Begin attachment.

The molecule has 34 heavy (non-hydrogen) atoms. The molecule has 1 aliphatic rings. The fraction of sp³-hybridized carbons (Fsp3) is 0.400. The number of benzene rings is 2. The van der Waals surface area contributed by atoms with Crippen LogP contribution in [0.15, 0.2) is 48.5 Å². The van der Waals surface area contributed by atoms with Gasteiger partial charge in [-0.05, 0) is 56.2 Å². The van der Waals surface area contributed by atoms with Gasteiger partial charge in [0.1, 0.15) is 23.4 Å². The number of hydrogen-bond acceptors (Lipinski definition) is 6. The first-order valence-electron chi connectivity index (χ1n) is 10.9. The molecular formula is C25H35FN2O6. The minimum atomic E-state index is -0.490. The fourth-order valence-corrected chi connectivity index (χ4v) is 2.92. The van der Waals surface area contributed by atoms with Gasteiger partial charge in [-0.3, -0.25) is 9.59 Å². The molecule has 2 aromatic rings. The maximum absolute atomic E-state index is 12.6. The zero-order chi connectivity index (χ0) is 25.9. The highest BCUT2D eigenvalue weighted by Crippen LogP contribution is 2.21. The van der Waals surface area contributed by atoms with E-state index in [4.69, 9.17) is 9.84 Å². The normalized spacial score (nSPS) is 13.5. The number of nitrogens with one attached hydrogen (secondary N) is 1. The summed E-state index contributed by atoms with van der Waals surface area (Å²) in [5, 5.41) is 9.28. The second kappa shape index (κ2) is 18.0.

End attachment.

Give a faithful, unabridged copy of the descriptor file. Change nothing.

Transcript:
The molecule has 34 heavy (non-hydrogen) atoms. The molecule has 1 aliphatic rings. The fraction of sp³-hybridized carbons (Fsp3) is 0.400. The number of benzene rings is 2. The van der Waals surface area contributed by atoms with Crippen LogP contribution in [0.15, 0.2) is 48.5 Å². The van der Waals surface area contributed by atoms with Gasteiger partial charge in [-0.05, 0) is 56.2 Å². The van der Waals surface area contributed by atoms with Gasteiger partial charge in [0.1, 0.15) is 23.4 Å². The number of hydrogen-bond acceptors (Lipinski definition) is 6. The first-order valence-electron chi connectivity index (χ1n) is 10.9. The molecular formula is C25H35FN2O6. The minimum atomic E-state index is -0.490. The fourth-order valence-corrected chi connectivity index (χ4v) is 2.92. The van der Waals surface area contributed by atoms with Gasteiger partial charge in [-0.3, -0.25) is 9.59 Å². The molecule has 2 aromatic rings. The maximum absolute atomic E-state index is 12.6. The zero-order chi connectivity index (χ0) is 25.9. The highest BCUT2D eigenvalue weighted by Crippen LogP contribution is 2.21. The van der Waals surface area contributed by atoms with E-state index in [4.69, 9.17) is 9.84 Å². The normalized spacial score (nSPS) is 13.5. The number of nitrogens with one attached hydrogen (secondary N) is 1. The summed E-state index contributed by atoms with van der Waals surface area (Å²) in [5, 5.41) is 9.28. The second kappa shape index (κ2) is 18.0.